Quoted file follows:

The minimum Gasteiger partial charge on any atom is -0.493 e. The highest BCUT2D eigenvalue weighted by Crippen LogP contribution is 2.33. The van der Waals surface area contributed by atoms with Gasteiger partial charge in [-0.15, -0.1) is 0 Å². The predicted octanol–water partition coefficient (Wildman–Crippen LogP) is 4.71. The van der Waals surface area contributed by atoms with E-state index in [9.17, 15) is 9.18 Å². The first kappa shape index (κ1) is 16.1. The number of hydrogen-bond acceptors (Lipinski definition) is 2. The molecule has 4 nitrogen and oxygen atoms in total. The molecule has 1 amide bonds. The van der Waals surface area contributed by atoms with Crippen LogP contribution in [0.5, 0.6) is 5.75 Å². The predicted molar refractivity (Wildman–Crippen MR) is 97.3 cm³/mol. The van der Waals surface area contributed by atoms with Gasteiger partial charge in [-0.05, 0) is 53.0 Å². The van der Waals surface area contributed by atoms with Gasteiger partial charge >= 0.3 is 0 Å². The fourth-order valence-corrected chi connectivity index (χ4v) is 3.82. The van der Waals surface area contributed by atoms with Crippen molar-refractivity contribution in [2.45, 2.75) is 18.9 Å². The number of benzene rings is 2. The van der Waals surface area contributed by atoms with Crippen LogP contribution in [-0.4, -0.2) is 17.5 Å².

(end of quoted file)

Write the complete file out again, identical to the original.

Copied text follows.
The minimum Gasteiger partial charge on any atom is -0.493 e. The highest BCUT2D eigenvalue weighted by Crippen LogP contribution is 2.33. The van der Waals surface area contributed by atoms with Gasteiger partial charge in [-0.15, -0.1) is 0 Å². The predicted octanol–water partition coefficient (Wildman–Crippen LogP) is 4.71. The van der Waals surface area contributed by atoms with E-state index in [9.17, 15) is 9.18 Å². The first kappa shape index (κ1) is 16.1. The number of hydrogen-bond acceptors (Lipinski definition) is 2. The molecule has 4 nitrogen and oxygen atoms in total. The molecule has 1 amide bonds. The van der Waals surface area contributed by atoms with Crippen LogP contribution in [0.5, 0.6) is 5.75 Å². The predicted molar refractivity (Wildman–Crippen MR) is 97.3 cm³/mol. The van der Waals surface area contributed by atoms with Gasteiger partial charge in [-0.05, 0) is 53.0 Å². The van der Waals surface area contributed by atoms with Gasteiger partial charge >= 0.3 is 0 Å². The fourth-order valence-corrected chi connectivity index (χ4v) is 3.82. The van der Waals surface area contributed by atoms with Crippen molar-refractivity contribution in [2.45, 2.75) is 18.9 Å². The number of benzene rings is 2. The van der Waals surface area contributed by atoms with Crippen LogP contribution in [-0.4, -0.2) is 17.5 Å².